Posted at 02:33PM - Comments: (32)
By Nancy Kerns
I’ve been getting calls, emails, social media messages, and countless forwarded articles from other websites and publications – perhaps even from you! And the first thing I want to tell you is to take a breath!
The FDA recently issued a warning (linked here) that it is investigating a possible link between diet and dilated cardiomyopathy (DCM) in dogs.
The warning spread like wildfire through social media channels, but unfortunately, it also rapidly got dumbed down to a ridiculous level; it quickly evolved into something like “grain-free foods cause canine heart disease,” or worse yet, “boutique foods might kill your dog. The FDA characterizes the issue as a “potential association” between diets with very specific attributes (and certainly not ALL grain-free diets) and canine DCM – not a cause.
Please note that the FDA’s headline did not say anything about “grain-free diets” causing heart problems – though almost all the blog posts and articles in other publications have been saying exactly that. If you read the FDA’s statement, you will see that they said there may be a link between some grain-free diets and canine DCM, but there are also many other things going on that may be responsible for an observed rise in cases of canine DCM.
Linda Case, long-time animal nutrition expert and author of Dog Food Logic, has written an in-depth article for WDJ’s September issue that goes into lots of detail about what is known about the dietary causes of DCM, including several issues regarding taurine and the amino acids (cysteine and methionine) that dogs use to produce taurine. Please revisit wholedogjournal.com in a couple of weeks to see her article about the connections between diet and DCM in dogs. Hint: It’s not as simple as the possibility that the diets are lacking the amino acid precursors to taurine.
[Whole Dog Journal has covered taurine deficiency in the past, regarding vegetarian diets for dogs, low-fat dog foods, and canine congestive heart failure.]
But for now, hopefully to put your mind at ease, I’m going to briefly discuss some of the pertinent facts that make the story a little more complicated than the “grain-free diets cause heart disease” headlines.
What We Know About Dilated Cardiomyopathy in DogsThe FDA received a report from Cardiac Care for Pets, a practice that employs 19 veterinary cardiologists in Maryland, Kentucky, Virginia, and Texas, that they had seen a spike in canine DCM cases – and not just in the breeds that have a genetic predisposition to developing DCM, but also in breeds that are not known for an inherited propensity for the condition. Their report also included the fact that all of the cases had something in common: all the dogs had been eating diets heavy in peas, lentils, chickpeas, and potatoes.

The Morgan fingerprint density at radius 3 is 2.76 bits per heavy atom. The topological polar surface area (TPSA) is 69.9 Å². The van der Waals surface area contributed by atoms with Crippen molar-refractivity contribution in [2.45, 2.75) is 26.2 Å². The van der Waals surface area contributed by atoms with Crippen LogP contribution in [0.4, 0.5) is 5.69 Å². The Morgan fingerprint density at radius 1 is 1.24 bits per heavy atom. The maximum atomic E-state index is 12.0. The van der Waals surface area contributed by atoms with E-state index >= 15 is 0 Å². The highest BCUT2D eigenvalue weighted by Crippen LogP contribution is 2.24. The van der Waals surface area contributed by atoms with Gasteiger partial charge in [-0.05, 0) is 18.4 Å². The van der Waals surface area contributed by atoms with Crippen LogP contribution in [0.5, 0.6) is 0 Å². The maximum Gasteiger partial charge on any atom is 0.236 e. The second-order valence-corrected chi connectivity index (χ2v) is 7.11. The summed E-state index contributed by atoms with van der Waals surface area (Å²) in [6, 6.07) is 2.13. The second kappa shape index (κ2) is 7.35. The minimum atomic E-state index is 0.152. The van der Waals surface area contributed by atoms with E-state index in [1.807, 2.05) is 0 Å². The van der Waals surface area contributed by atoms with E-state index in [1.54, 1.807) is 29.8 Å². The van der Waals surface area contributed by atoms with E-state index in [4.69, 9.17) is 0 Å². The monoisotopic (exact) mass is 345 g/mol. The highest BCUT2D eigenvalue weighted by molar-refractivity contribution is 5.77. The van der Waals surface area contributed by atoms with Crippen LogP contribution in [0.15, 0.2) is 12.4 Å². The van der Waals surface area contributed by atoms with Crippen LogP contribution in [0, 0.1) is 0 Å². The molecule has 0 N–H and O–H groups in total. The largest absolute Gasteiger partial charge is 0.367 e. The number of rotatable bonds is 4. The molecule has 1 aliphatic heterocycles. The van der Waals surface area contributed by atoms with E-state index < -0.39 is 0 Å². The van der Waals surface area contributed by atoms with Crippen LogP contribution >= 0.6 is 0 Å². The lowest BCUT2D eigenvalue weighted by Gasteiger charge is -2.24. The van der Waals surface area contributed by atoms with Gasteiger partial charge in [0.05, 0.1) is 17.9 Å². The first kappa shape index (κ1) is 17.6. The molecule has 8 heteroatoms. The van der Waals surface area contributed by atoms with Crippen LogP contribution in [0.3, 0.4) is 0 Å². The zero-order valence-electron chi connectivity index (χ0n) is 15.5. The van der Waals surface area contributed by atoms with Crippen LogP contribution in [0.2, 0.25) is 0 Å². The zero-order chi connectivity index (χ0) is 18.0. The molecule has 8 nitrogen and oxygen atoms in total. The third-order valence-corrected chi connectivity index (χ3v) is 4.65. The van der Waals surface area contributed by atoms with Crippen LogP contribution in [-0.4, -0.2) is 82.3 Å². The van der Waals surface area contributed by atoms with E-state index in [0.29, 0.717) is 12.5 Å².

Other veterinary cardiologists were noticing the same thing. The FDA received reports recently of about two dozen additional cases, including three dogs that died of the condition. After reviewing the medical records of these dogs, the FDA felt it was prudent to issue a measured warning, in part to alert dog owners and veterinarians to be aware of signs of the condition in potentially affected dogs (which, it is hoped, will elicit more data). Its warning, specifically, stated that vets and dog owners should be alert for signs of DCM in dogs eating foods “containing peas, lentils, other legume seeds, or potatoes as main ingredients.”
That’s our emphasis, but it is repeated in the FDA’s warning:
“Diets in cases reported to the FDA frequently list potatoes or multiple legumes [our emphasis again] such as peas, lentils, other ‘pulses’ (seeds of legumes), and their protein, starch, and fiber derivatives early in the ingredient list, indicating that they are main ingredients.” [Again, our emphasis.]
What is a “main ingredient”? There isn’t a legal definition, but in our book, it’s anything in about the first five ingredients on the list. As you probably know, food ingredients are listed on labels (by law) in order of their weight in the formula before the food is cooked. The first four to six ingredients generally represent the majority of what is in the food.
That said, the FDA’s warning also addressed “multiple legumes.” Our readers should be alert to the fact that food manufacturers sometimes list smaller amounts of several similar ingredients, or several constituent parts or “fractions” of the same ingredient. This not only visually minimizes the seeming presence of those ingredients in the food, but also makes the total of the ingredients ahead of these fractions seem to be present in more significant amounts than they actually are.
For example, it would appear that a food that lists its ingredients as “Chicken, peas, pea protein, pea fiber…” contains more chicken than any other single ingredient. But if you added up the total amount of pea-based ingredients, they would surely outweigh the chicken. This is what the FDA is getting to with its warning about “multiple legumes” – foods in which the legumes, taken together, might outweigh the animal protein sources.